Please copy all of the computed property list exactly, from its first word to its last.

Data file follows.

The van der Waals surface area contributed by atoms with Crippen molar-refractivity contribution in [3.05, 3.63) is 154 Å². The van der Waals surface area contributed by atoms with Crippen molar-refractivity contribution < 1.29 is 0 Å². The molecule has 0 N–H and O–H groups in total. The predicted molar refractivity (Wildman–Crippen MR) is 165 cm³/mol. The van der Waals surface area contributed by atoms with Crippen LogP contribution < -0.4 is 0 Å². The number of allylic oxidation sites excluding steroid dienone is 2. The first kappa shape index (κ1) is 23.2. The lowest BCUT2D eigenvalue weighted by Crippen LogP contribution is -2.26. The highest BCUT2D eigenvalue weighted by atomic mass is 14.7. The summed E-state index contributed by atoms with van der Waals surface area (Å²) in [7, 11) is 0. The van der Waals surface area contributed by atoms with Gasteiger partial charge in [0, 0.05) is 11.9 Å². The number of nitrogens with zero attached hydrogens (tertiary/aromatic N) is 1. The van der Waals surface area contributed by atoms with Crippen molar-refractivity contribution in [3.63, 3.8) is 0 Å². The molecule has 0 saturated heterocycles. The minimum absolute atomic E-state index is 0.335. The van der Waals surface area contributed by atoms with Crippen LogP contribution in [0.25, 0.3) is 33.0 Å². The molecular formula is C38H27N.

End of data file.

The van der Waals surface area contributed by atoms with Crippen molar-refractivity contribution in [3.05, 3.63) is 154 Å². The van der Waals surface area contributed by atoms with Crippen molar-refractivity contribution < 1.29 is 0 Å². The molecule has 0 N–H and O–H groups in total. The predicted molar refractivity (Wildman–Crippen MR) is 165 cm³/mol. The van der Waals surface area contributed by atoms with Crippen LogP contribution < -0.4 is 0 Å². The number of allylic oxidation sites excluding steroid dienone is 2. The first kappa shape index (κ1) is 23.2. The lowest BCUT2D eigenvalue weighted by Crippen LogP contribution is -2.26. The highest BCUT2D eigenvalue weighted by atomic mass is 14.7. The summed E-state index contributed by atoms with van der Waals surface area (Å²) in [7, 11) is 0. The van der Waals surface area contributed by atoms with Gasteiger partial charge in [0, 0.05) is 11.9 Å². The number of nitrogens with zero attached hydrogens (tertiary/aromatic N) is 1. The van der Waals surface area contributed by atoms with Crippen molar-refractivity contribution in [3.63, 3.8) is 0 Å². The molecule has 0 saturated heterocycles. The minimum absolute atomic E-state index is 0.335. The van der Waals surface area contributed by atoms with Crippen LogP contribution in [0.25, 0.3) is 33.0 Å². The molecular formula is C38H27N.